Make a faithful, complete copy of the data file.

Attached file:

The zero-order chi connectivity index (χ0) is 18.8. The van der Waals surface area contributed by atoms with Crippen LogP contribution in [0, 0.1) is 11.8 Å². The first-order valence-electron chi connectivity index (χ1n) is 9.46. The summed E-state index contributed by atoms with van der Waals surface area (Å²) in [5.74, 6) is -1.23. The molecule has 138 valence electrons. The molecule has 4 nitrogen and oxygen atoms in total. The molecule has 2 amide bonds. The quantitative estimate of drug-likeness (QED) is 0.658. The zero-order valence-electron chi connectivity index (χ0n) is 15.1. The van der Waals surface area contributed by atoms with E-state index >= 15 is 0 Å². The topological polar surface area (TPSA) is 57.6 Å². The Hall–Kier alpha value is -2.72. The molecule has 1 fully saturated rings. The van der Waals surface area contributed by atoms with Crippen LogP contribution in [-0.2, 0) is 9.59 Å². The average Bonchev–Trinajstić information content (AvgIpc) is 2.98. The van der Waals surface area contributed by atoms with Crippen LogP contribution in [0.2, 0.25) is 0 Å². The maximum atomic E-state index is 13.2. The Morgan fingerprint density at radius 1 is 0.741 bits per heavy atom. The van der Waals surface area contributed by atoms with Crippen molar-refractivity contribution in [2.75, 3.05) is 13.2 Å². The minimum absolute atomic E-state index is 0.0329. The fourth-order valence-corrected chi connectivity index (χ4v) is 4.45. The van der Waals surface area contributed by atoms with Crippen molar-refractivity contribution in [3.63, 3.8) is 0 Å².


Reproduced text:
The zero-order chi connectivity index (χ0) is 18.8. The van der Waals surface area contributed by atoms with Crippen LogP contribution in [0, 0.1) is 11.8 Å². The first-order valence-electron chi connectivity index (χ1n) is 9.46. The summed E-state index contributed by atoms with van der Waals surface area (Å²) in [5.74, 6) is -1.23. The molecule has 138 valence electrons. The molecule has 4 nitrogen and oxygen atoms in total. The molecule has 2 amide bonds. The quantitative estimate of drug-likeness (QED) is 0.658. The zero-order valence-electron chi connectivity index (χ0n) is 15.1. The van der Waals surface area contributed by atoms with E-state index >= 15 is 0 Å². The topological polar surface area (TPSA) is 57.6 Å². The Hall–Kier alpha value is -2.72. The molecule has 1 fully saturated rings. The van der Waals surface area contributed by atoms with Crippen LogP contribution in [-0.2, 0) is 9.59 Å². The average Bonchev–Trinajstić information content (AvgIpc) is 2.98. The van der Waals surface area contributed by atoms with Crippen LogP contribution in [0.2, 0.25) is 0 Å². The maximum atomic E-state index is 13.2. The Morgan fingerprint density at radius 1 is 0.741 bits per heavy atom. The van der Waals surface area contributed by atoms with Crippen molar-refractivity contribution in [2.75, 3.05) is 13.2 Å². The minimum absolute atomic E-state index is 0.0329. The fourth-order valence-corrected chi connectivity index (χ4v) is 4.45. The van der Waals surface area contributed by atoms with Crippen molar-refractivity contribution in [3.63, 3.8) is 0 Å².